As Denver considers the possibility of streetcars on Colfax, it may be informative to learn about what other cities have accomplished.
Portland opened its first modern streetcar line in 2001, and Seattle followed in 2007. Both cities use streetcars in a decidedly different way than Denver uses light rail. Rather than shuttling commuters into downtown from far-flung suburbs, streetcar lines circulate residents of central city neighborhoods to shops, restaurants, and entertainment, plus of course jobs and homes.
Portland streetcar. All photos by BeyondDC.com
Streetcars are the central city answer to light rail. In Denver, where FasTracks lines shoot out from Union Station in every direction except into the dense urban core, that’s a sorely needed piece of the transportation puzzle.
Since Portland and Seattle streetcars are more for shorter central city trips, their interior layout is more open than suburban commuter rail. Like Denver’s 16th Street Mall shuttle, streetcars are intended to be for hop-on & hop-off type trips. Train interiors are less tightly packed than buses or light rail.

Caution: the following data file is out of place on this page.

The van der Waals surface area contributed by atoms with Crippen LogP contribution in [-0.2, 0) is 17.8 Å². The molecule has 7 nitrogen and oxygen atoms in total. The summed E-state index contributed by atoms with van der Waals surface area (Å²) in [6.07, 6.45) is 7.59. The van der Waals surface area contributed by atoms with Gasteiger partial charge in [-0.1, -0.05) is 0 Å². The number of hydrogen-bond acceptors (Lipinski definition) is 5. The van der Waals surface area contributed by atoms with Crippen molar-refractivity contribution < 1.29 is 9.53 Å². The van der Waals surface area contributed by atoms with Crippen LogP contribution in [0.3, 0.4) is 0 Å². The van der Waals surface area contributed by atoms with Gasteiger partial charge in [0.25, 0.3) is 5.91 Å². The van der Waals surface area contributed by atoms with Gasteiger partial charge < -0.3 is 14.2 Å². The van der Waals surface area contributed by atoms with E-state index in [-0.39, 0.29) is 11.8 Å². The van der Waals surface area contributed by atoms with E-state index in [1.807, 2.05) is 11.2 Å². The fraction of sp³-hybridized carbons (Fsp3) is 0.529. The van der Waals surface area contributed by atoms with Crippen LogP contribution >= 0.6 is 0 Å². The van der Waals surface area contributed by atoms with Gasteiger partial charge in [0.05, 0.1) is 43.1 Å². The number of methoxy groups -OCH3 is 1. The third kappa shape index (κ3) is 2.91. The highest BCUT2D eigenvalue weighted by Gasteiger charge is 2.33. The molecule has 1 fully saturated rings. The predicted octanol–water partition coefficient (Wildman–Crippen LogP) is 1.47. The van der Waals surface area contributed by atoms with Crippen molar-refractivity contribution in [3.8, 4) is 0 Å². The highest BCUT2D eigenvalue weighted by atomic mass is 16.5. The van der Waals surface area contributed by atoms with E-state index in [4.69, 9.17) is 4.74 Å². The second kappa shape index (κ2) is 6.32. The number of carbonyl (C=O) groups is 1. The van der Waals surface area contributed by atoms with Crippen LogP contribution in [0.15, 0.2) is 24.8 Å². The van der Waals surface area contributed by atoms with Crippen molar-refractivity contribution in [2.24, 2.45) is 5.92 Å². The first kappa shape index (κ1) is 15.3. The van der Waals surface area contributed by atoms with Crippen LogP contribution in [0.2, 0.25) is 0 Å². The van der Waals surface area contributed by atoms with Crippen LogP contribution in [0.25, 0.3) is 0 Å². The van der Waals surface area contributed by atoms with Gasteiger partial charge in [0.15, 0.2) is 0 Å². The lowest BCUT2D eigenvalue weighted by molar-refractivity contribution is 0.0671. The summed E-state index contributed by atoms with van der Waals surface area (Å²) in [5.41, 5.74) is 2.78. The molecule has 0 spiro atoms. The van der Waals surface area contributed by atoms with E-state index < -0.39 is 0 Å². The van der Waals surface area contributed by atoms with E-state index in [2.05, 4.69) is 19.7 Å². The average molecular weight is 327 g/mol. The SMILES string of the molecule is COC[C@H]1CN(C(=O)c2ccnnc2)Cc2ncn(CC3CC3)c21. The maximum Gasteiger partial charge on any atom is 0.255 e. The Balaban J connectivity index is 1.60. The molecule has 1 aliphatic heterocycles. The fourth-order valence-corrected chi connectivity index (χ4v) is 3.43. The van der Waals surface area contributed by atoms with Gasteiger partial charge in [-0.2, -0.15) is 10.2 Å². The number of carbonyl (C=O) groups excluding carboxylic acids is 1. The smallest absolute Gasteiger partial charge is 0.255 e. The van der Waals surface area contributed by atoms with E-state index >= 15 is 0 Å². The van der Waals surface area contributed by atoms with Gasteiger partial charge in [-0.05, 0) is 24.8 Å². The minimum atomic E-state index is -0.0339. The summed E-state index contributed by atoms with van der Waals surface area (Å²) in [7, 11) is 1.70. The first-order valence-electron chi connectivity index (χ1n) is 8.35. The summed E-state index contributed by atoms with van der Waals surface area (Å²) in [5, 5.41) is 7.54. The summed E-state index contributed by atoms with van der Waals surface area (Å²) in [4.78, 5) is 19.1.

Portland streetcar interior.
Seattle’s initial streetcar line, to South Lake Union, is pretty short. But its second line will open this year, and will bring service to Seattle’s Capitol Hill neighborhood. Just like in Denver, Capitol Hill is Seattle’s densest inner city district.
Seattle South Lake Union streetcar line.
Since streetcars work together with bicycles to serve close-in transportation needs, Seattle’s Capitol Hill route has been designed to accommodate both. The streetcar line runs next to a fully protected cycletrack that was built simultaneously, as part of a joint project.
Seattle’s Broadway, with streetcar tracks on the left and a cycletrack on the right.
Elsewhere along that line, Seattle has installed special crossings to help cyclists navigate across streetcar tracks safely.
A “bike sneak,” directing cyclists to cross tracks at the safest angle.
At future streetcar stops the bike lane swerves behind the stop, to avoid trains.
All in all, Portland and Seattle offer great models for Colfax, Broadway, Highlands, and other central Denver neighborhoods that need better transit.